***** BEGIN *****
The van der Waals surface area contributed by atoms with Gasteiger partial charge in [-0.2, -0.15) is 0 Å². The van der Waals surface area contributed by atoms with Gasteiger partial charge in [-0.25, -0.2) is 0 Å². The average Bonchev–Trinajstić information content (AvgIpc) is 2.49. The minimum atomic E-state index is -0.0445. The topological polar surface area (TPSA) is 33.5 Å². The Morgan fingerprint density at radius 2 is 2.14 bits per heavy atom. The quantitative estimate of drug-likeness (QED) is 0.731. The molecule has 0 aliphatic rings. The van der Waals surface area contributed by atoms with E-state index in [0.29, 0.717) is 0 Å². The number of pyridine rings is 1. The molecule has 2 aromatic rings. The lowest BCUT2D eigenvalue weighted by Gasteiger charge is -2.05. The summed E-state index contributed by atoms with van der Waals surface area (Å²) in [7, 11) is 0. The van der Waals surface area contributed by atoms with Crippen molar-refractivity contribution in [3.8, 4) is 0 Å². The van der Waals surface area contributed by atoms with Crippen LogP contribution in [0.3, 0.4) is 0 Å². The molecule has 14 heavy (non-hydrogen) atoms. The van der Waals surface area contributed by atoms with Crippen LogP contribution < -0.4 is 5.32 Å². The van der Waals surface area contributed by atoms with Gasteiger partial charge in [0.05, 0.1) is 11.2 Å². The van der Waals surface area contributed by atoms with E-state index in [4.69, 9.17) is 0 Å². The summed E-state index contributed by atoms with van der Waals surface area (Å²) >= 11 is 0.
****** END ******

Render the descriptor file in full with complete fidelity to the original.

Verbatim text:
The van der Waals surface area contributed by atoms with Gasteiger partial charge in [-0.2, -0.15) is 0 Å². The van der Waals surface area contributed by atoms with Gasteiger partial charge in [-0.25, -0.2) is 0 Å². The average Bonchev–Trinajstić information content (AvgIpc) is 2.49. The minimum atomic E-state index is -0.0445. The topological polar surface area (TPSA) is 33.5 Å². The Morgan fingerprint density at radius 2 is 2.14 bits per heavy atom. The quantitative estimate of drug-likeness (QED) is 0.731. The molecule has 0 aliphatic rings. The van der Waals surface area contributed by atoms with E-state index in [0.29, 0.717) is 0 Å². The number of pyridine rings is 1. The molecule has 2 aromatic rings. The lowest BCUT2D eigenvalue weighted by Gasteiger charge is -2.05. The summed E-state index contributed by atoms with van der Waals surface area (Å²) in [7, 11) is 0. The van der Waals surface area contributed by atoms with Crippen molar-refractivity contribution in [3.8, 4) is 0 Å². The van der Waals surface area contributed by atoms with Crippen LogP contribution in [0.3, 0.4) is 0 Å². The molecule has 14 heavy (non-hydrogen) atoms. The van der Waals surface area contributed by atoms with Crippen LogP contribution < -0.4 is 5.32 Å². The van der Waals surface area contributed by atoms with Gasteiger partial charge in [0.05, 0.1) is 11.2 Å². The van der Waals surface area contributed by atoms with E-state index in [4.69, 9.17) is 0 Å². The summed E-state index contributed by atoms with van der Waals surface area (Å²) >= 11 is 0.